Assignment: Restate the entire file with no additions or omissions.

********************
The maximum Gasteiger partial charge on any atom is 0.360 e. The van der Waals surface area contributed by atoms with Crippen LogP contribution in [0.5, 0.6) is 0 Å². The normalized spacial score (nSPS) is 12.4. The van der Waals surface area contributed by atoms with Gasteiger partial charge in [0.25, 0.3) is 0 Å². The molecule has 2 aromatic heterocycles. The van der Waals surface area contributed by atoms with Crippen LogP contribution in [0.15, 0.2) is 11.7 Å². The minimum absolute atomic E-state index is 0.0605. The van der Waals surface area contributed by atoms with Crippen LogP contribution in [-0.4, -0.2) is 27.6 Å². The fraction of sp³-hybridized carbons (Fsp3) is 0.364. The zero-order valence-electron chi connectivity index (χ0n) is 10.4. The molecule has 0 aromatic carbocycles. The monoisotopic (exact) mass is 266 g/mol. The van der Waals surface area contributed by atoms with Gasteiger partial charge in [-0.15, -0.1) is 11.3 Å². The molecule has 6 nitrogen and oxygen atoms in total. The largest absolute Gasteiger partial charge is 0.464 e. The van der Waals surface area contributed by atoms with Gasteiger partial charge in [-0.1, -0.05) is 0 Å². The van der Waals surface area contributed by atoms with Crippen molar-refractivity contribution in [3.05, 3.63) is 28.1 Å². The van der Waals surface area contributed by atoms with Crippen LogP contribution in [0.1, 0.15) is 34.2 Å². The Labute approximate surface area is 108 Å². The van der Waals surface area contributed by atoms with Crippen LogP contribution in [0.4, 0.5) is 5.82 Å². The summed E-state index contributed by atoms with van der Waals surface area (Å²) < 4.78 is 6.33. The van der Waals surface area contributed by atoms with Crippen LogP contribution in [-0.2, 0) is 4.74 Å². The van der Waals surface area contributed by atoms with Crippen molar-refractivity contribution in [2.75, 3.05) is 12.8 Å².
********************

The maximum Gasteiger partial charge on any atom is 0.360 e. The van der Waals surface area contributed by atoms with Crippen LogP contribution in [0.5, 0.6) is 0 Å². The normalized spacial score (nSPS) is 12.4. The van der Waals surface area contributed by atoms with Gasteiger partial charge in [0.25, 0.3) is 0 Å². The molecule has 2 aromatic heterocycles. The van der Waals surface area contributed by atoms with Crippen LogP contribution in [0.15, 0.2) is 11.7 Å². The minimum absolute atomic E-state index is 0.0605. The van der Waals surface area contributed by atoms with Crippen LogP contribution in [-0.4, -0.2) is 27.6 Å². The fraction of sp³-hybridized carbons (Fsp3) is 0.364. The zero-order valence-electron chi connectivity index (χ0n) is 10.4. The molecule has 0 aromatic carbocycles. The monoisotopic (exact) mass is 266 g/mol. The van der Waals surface area contributed by atoms with Gasteiger partial charge in [-0.15, -0.1) is 11.3 Å². The molecule has 6 nitrogen and oxygen atoms in total. The largest absolute Gasteiger partial charge is 0.464 e. The van der Waals surface area contributed by atoms with Gasteiger partial charge in [-0.1, -0.05) is 0 Å². The van der Waals surface area contributed by atoms with Crippen molar-refractivity contribution in [3.05, 3.63) is 28.1 Å². The van der Waals surface area contributed by atoms with Crippen LogP contribution in [0.1, 0.15) is 34.2 Å². The Labute approximate surface area is 108 Å². The van der Waals surface area contributed by atoms with Crippen LogP contribution in [0.4, 0.5) is 5.82 Å². The summed E-state index contributed by atoms with van der Waals surface area (Å²) < 4.78 is 6.33. The van der Waals surface area contributed by atoms with Crippen LogP contribution in [-0.2, 0) is 4.74 Å². The van der Waals surface area contributed by atoms with Crippen molar-refractivity contribution in [2.75, 3.05) is 12.8 Å².